The new brush mate buckets are good. There’s a clamp than goes around the bucket to protect the seal. I reckon you could leave we brushes in one of those for a thousand years and they’d still be fresh when you opened it.
The brush box is a brilliant tool for any decorator, only downside was when they introduced the orange plastic lid for the big box, it never sealed the vapour in and you end up buying a lot more of the fluid, I’ve had 3 over the last 20 odd years and bought 2 plastic lids (throwing my metal lids away) but I have now bought 2 metal ones again and thrown the plastic ones away, expensive mistake…
Just wish they’d make the brush mate boxes taller to accommodate the longer brushes-
Handy when i used to sub on council redecs , used the small one with probably 2 or 3 brushes at most. Saved a lot of time cleaning up.Sits empty now as ive gone over to solely domestics and waterbased.
Is that discount code for all products and what is the percentage
Hi Steve. The discount is 8% but it doesn’t work for any of the sanders or sprayers
Your using your brush box wrong do not leave your brush box in your car or vans it tends to explode inside leaving a mess at the bottom of your box get a metal lid for it as this will keep the box tightly sealed use the correct fluid as this does last slot longer than substitutes get an empty plastic box ie a used washed out butter box or a small Tupperware box and keep your rad rollers in it if you use this method your fluid will last you about six months and you wont have all that gunch in the bottom
My brushes went hard as nails in mine lost a lot of money so no to brushmate waste of money
If your brushes have gone hard, rub some of the brush mate fluid onto the hard’nd paint and leave in your brush mate.
After a while the hard paint will soften and you will be able to clean up with warm soapy water and a brush comb.
I have this problem now for the last year in fault finding at the minute my brushes are going hard after 3 to 4 days .I’ve serviced them new pads and fluid I’m stuck at the moment I don’t no what to do . Do I go back to staggy water lol. Is they a customer service number for brush mate as I have two boxes and in both brushes are going hard. Need help I’m going crazy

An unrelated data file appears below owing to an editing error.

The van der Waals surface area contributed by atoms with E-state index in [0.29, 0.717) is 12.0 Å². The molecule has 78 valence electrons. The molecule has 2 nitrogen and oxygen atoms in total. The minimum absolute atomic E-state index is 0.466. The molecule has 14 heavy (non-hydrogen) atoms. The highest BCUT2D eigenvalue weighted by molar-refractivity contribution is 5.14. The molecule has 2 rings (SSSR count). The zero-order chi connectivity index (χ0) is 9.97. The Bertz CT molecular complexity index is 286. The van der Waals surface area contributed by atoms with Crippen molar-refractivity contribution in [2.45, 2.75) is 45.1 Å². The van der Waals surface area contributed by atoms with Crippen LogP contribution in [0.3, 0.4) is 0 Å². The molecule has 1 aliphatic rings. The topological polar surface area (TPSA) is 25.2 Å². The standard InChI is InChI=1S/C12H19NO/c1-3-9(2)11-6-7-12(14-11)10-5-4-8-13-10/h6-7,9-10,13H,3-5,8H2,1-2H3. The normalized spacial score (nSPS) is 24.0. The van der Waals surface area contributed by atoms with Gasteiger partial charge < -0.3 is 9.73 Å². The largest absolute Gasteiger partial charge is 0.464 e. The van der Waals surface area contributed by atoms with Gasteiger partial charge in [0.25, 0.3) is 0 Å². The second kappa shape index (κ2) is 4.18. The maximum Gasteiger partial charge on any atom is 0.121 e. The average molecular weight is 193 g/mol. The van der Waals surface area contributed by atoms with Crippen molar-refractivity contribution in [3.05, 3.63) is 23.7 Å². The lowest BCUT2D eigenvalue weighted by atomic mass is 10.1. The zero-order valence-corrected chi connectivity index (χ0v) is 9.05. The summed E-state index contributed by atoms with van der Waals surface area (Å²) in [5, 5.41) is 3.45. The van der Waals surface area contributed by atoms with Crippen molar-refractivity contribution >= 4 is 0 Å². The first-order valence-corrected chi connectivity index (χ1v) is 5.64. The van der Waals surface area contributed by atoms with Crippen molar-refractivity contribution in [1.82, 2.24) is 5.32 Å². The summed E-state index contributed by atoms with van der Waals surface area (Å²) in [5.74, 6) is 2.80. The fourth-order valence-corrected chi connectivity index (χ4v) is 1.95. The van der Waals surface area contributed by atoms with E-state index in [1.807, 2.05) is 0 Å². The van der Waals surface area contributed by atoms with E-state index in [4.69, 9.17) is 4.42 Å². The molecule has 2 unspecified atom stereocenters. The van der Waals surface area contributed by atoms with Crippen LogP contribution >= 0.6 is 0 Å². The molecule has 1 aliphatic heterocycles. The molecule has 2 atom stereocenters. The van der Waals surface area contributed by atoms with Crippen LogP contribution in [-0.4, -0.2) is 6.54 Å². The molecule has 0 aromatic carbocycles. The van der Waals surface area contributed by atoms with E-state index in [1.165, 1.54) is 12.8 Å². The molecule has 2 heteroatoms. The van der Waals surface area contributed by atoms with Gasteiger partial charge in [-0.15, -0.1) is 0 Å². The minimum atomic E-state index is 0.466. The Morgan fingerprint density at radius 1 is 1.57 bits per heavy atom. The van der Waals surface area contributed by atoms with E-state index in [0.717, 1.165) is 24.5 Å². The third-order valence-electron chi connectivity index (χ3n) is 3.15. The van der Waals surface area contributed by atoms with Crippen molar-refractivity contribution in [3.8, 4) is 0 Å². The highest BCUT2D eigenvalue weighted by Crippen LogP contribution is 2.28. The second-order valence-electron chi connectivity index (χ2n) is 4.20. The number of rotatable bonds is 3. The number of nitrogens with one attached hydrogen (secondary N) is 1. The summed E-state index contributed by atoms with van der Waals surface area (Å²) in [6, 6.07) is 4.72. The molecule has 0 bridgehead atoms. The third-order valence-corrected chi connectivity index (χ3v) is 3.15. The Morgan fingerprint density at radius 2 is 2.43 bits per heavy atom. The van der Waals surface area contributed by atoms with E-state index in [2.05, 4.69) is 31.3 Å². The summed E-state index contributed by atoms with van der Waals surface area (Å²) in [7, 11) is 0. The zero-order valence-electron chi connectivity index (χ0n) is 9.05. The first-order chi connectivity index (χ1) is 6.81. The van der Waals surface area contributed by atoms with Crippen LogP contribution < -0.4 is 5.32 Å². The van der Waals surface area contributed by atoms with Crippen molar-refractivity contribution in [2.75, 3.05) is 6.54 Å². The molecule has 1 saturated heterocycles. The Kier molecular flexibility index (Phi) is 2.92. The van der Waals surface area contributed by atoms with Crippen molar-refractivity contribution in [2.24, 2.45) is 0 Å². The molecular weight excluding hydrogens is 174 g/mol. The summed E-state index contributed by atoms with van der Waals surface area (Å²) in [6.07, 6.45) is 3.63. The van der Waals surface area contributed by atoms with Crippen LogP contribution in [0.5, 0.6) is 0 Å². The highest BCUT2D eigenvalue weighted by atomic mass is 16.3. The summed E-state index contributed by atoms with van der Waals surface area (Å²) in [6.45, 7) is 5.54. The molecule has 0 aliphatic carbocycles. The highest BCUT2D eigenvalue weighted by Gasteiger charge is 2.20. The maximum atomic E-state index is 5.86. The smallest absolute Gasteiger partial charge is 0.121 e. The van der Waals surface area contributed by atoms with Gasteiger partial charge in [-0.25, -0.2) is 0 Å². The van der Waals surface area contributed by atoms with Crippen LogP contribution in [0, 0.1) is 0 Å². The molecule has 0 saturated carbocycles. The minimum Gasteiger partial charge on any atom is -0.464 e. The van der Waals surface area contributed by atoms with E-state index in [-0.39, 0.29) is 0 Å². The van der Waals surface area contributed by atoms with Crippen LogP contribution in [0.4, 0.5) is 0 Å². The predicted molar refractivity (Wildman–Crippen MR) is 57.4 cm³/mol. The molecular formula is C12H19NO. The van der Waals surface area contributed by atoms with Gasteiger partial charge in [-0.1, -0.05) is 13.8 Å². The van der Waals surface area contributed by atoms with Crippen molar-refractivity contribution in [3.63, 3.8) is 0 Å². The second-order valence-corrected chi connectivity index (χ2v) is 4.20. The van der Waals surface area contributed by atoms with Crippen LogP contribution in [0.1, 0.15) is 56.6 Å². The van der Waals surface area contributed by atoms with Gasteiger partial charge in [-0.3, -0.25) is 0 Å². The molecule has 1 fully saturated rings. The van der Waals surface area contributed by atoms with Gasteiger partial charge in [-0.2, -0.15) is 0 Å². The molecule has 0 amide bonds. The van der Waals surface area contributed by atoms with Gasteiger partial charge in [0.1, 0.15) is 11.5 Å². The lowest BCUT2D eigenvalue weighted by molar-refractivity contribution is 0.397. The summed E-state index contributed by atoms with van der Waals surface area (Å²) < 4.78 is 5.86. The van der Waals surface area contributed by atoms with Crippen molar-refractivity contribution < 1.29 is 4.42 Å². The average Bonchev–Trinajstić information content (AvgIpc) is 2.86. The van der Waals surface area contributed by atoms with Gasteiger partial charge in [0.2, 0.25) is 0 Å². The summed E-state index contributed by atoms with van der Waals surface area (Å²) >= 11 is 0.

Have 2 x 4 brush boxes & 1 x 20,
Agree about the plastic lids, better seal with metal.
Full clean out every Christmas leaves them ready for the season.
I have the same Brush Mate box for the last 20 years and it never lets me down great bit of kit.
The design of paintbrush handles has changed over the years, Brush Mate metal clips have not. I have brought this issue up with them several times and always get fobbed off. It is now 2020 Brush Mate.
Just wondering if any decorators have had problems with some of there brushes going a bit hard in there mate, my mate is always topped up with fluid, metal lid, sealed well not left in sun at all. For many years it was fine it seems since some of the paint formulas have change it do not affect all brushes. These do soften up once clean out a bit with white sprite.
My brushes are all good makes.
Hello Mark, You are right paints have changed, the trade did not like the early waterbased paints. They had to work quicker and they were less forgiving. They also hung onto the old natural bristle brushes, which absorbed moisture and become mop like in time. To over come this some pain manufacturers added an alkyd to some products. These were more forgiving, however alkyds are vegetable resins for the great part and will not necessarily wash out with water so every couple of weeks a white spirit or propriety brush cleaner will return them to better usages.
So pleased to find this forum and losing patience with my trusty brushmate. I agree with the leaky plastic lids were a mistake, invited you to sit on them and all to allow more vapour to escape.I bought a new plastic lid and made sure it was not sat on or had anything stacked on it.It duly warped on its own ( possibly vapour attack from inside) so replaced lid again with a metal one, and now use masking tape too for good measure.Seems to working better.
The vapour fluid by the way is an anti-skinning agent added to new paint and besides being expensive is not as efficient as it was pre-legislation.